The largest retailer in the world has become too big to succeed further using current methods. The largest civilian employer is indeed “the target of special scrutiny” and must proactively address its U.S. reputation issues with customers and the broader public. The rate of growth in the rate of growth has plateaued domestically for sales and net income and requires Wal-Mart to refine its approach in order to achieve further growth. Past momentum and mere inertia will not propel the vast weight of this huge company much further.
Analysis and Directly Related Recommendations
The three key principles of capability-based competition identify several key areas for improvement to be championed directly by the CEO:
- The foundation of company strategy consists of business processes. Currently, Wal-Mart operates 84 distribution centers (DC) with total company inventory turning 7.6 times/year. On average, product is gathering dust and creating costs for 48 days prior to sale. A reduction of one turn per year would free up $2 billion in working capital. Each DC costs approximately $70 million and holds inventory for about 48 hours. These processes could be further improved by developing even more efficient logistical capabilities -
Replace DC’s with direct vendor shipments to stores
Move beyond “cross-docking” to use direct shipments from suppliers to stores powered by new RFID technology. This will delete two days from the current 48 day inventory turn cycle and save approximately $571 million per yr. in working capital plus the cost of DC’s eliminated.
Use advanced data-mining IT to predict future sales
Better analysis of store sales data will permit better prediction of future sales and better product mix decisions. There are major cost-benefit tradeoffs between local stores offering customers “more variety” versus product mix idealization obtained from more centralization. Wal-Mart would earn about $275 million for deleting one day of product gathering dust on a shelf. Speed in selling translates into less working capital.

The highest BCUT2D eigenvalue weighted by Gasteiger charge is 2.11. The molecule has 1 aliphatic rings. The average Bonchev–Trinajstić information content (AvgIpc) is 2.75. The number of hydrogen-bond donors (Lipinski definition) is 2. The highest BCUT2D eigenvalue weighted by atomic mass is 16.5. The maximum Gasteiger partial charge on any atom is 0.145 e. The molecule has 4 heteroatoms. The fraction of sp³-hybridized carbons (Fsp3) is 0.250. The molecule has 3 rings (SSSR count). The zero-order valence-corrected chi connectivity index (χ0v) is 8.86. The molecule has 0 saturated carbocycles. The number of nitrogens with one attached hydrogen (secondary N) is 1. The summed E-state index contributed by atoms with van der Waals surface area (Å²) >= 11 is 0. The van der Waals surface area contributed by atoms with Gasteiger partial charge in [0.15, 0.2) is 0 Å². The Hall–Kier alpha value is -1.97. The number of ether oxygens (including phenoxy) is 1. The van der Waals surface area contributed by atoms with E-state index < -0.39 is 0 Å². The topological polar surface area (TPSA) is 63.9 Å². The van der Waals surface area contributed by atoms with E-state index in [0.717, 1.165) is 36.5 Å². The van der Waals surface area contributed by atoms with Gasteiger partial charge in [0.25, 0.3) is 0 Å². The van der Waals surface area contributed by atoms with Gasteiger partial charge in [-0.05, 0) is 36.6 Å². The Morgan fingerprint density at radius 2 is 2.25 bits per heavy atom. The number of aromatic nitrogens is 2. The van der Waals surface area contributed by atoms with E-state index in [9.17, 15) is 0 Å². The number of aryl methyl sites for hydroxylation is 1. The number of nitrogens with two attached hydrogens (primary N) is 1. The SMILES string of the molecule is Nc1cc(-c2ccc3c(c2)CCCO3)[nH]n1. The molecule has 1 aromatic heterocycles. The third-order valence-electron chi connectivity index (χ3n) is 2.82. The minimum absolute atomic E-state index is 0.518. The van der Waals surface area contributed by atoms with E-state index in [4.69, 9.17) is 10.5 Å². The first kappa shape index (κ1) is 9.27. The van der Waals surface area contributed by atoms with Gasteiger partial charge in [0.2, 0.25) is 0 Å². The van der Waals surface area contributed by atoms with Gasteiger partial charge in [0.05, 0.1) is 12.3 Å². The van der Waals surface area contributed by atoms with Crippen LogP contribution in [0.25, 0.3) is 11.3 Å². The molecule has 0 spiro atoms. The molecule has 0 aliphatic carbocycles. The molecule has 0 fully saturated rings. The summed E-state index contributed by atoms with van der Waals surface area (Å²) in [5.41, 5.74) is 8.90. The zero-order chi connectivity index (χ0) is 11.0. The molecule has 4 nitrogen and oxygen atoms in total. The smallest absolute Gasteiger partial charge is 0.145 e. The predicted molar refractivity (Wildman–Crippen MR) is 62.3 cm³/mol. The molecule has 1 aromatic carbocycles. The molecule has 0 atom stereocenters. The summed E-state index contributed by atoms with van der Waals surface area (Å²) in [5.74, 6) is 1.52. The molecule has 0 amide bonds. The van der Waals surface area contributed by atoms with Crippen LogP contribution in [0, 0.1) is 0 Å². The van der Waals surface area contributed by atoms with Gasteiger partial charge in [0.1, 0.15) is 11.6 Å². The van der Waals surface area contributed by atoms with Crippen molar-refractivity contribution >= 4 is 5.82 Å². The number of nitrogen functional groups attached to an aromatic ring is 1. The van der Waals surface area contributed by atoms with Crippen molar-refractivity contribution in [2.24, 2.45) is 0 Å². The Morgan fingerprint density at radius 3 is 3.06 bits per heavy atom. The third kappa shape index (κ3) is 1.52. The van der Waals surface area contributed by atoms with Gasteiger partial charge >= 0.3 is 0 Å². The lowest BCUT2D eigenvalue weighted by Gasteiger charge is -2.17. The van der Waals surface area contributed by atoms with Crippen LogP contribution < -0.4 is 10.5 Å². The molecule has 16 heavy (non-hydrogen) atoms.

- Business processes must become “strategic capabilities that consistently provide superior value to the customer.” Sams Club, once a dominant player, has been “surpassed by Costco.” And shopping at Sams “is not something they [customers] brag about.” Wal-mart suffers from “poor public impressions” of the company. But as management theorists Stalk, Evans and Shulman argued: “A capability is strategic only when it begins and ends with the customer.” Thus -
Wal-Mart must listen to its customers and rebuild its tarnished reputation
Earn trust by treating its workers better, improving product quality, safety and reliability and reducing costly and embarrassing recalls. Clearly, trusting a company and its products requires a “relentless focus on satisfying customer needs.” The incapability described by CEO Scott must be remedied: “We haven’t figured out a way to judge whether our store managers are treating people appropriately.”
- Improvements to Wal-Mart’s capabilities require “strategic investments” in appropriate infrastructure that binds the company together. Currently, the company’s IT and logistical systems perform superbly all the way up to the store shelf, and resume functioning at the checkout counter. Between the shelf and the checkout is a gap waiting to be filled by a new customer-oriented capability created by a new investment in infrastructure. Thus -
Wake up the Wal-Mart sales floor with new IT and better use of customer service
Make customer service mobile, highly visible, and close in space and time to customers on the brink of a Decision-To-Buy. Use IT to prove and guarantee to customers that Wal-Mart is always the low price leader. This new capability will improve sales yields and customer satisfaction.
Certified Public Accountant Master of Business Administration
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